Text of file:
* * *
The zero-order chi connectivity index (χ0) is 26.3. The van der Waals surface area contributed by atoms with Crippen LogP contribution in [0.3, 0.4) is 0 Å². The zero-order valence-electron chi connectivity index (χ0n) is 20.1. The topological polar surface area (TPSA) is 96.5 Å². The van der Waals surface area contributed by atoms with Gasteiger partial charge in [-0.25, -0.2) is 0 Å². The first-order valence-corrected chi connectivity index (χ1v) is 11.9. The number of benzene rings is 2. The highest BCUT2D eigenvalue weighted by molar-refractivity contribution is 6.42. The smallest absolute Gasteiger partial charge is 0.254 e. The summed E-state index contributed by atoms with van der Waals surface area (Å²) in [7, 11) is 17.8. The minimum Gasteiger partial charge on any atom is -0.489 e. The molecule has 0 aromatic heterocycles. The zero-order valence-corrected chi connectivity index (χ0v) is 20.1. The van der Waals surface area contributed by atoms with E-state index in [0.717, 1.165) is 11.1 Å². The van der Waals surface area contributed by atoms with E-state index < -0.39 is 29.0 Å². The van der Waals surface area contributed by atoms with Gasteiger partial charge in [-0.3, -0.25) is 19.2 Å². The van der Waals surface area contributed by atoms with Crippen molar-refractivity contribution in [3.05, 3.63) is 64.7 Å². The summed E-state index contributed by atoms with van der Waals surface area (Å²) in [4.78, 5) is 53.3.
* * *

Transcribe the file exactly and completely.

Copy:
The zero-order chi connectivity index (χ0) is 26.3. The van der Waals surface area contributed by atoms with Crippen LogP contribution in [0.3, 0.4) is 0 Å². The zero-order valence-electron chi connectivity index (χ0n) is 20.1. The topological polar surface area (TPSA) is 96.5 Å². The van der Waals surface area contributed by atoms with Gasteiger partial charge in [-0.25, -0.2) is 0 Å². The first-order valence-corrected chi connectivity index (χ1v) is 11.9. The number of benzene rings is 2. The highest BCUT2D eigenvalue weighted by molar-refractivity contribution is 6.42. The smallest absolute Gasteiger partial charge is 0.254 e. The summed E-state index contributed by atoms with van der Waals surface area (Å²) in [7, 11) is 17.8. The minimum Gasteiger partial charge on any atom is -0.489 e. The molecule has 0 aromatic heterocycles. The zero-order valence-corrected chi connectivity index (χ0v) is 20.1. The van der Waals surface area contributed by atoms with E-state index in [0.717, 1.165) is 11.1 Å². The van der Waals surface area contributed by atoms with E-state index < -0.39 is 29.0 Å². The van der Waals surface area contributed by atoms with Gasteiger partial charge in [-0.3, -0.25) is 19.2 Å². The van der Waals surface area contributed by atoms with Crippen molar-refractivity contribution in [3.05, 3.63) is 64.7 Å². The summed E-state index contributed by atoms with van der Waals surface area (Å²) in [4.78, 5) is 53.3.